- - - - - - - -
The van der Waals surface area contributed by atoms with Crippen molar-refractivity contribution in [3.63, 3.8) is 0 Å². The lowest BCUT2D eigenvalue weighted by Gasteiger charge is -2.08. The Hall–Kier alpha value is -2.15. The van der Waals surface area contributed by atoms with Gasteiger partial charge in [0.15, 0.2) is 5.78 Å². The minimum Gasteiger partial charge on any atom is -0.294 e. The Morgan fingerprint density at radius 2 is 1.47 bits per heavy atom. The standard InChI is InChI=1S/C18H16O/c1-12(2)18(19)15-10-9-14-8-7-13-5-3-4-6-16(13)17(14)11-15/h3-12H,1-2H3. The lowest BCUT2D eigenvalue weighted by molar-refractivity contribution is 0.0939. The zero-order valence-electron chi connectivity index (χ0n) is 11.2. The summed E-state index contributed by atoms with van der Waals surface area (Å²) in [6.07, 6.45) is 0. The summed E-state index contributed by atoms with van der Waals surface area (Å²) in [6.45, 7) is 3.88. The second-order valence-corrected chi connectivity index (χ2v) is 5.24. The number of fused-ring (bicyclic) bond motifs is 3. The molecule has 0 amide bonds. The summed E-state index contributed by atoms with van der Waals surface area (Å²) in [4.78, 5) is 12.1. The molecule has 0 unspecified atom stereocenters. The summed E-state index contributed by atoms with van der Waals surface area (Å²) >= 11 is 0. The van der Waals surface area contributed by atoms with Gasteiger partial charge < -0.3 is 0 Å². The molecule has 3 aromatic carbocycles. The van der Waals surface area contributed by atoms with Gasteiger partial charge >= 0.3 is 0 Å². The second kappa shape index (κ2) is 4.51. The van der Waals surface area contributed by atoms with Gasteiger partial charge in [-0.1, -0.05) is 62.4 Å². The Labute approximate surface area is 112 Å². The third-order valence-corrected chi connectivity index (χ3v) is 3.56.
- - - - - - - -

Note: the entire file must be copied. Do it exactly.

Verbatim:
The van der Waals surface area contributed by atoms with Crippen molar-refractivity contribution in [3.63, 3.8) is 0 Å². The lowest BCUT2D eigenvalue weighted by Gasteiger charge is -2.08. The Hall–Kier alpha value is -2.15. The van der Waals surface area contributed by atoms with Gasteiger partial charge in [0.15, 0.2) is 5.78 Å². The minimum Gasteiger partial charge on any atom is -0.294 e. The Morgan fingerprint density at radius 2 is 1.47 bits per heavy atom. The standard InChI is InChI=1S/C18H16O/c1-12(2)18(19)15-10-9-14-8-7-13-5-3-4-6-16(13)17(14)11-15/h3-12H,1-2H3. The lowest BCUT2D eigenvalue weighted by molar-refractivity contribution is 0.0939. The zero-order valence-electron chi connectivity index (χ0n) is 11.2. The summed E-state index contributed by atoms with van der Waals surface area (Å²) in [6.07, 6.45) is 0. The summed E-state index contributed by atoms with van der Waals surface area (Å²) in [6.45, 7) is 3.88. The second-order valence-corrected chi connectivity index (χ2v) is 5.24. The number of fused-ring (bicyclic) bond motifs is 3. The molecule has 0 amide bonds. The summed E-state index contributed by atoms with van der Waals surface area (Å²) in [4.78, 5) is 12.1. The molecule has 0 unspecified atom stereocenters. The summed E-state index contributed by atoms with van der Waals surface area (Å²) >= 11 is 0. The van der Waals surface area contributed by atoms with Gasteiger partial charge < -0.3 is 0 Å². The molecule has 3 aromatic carbocycles. The van der Waals surface area contributed by atoms with Gasteiger partial charge >= 0.3 is 0 Å². The second kappa shape index (κ2) is 4.51. The van der Waals surface area contributed by atoms with Gasteiger partial charge in [-0.1, -0.05) is 62.4 Å². The Labute approximate surface area is 112 Å². The third-order valence-corrected chi connectivity index (χ3v) is 3.56.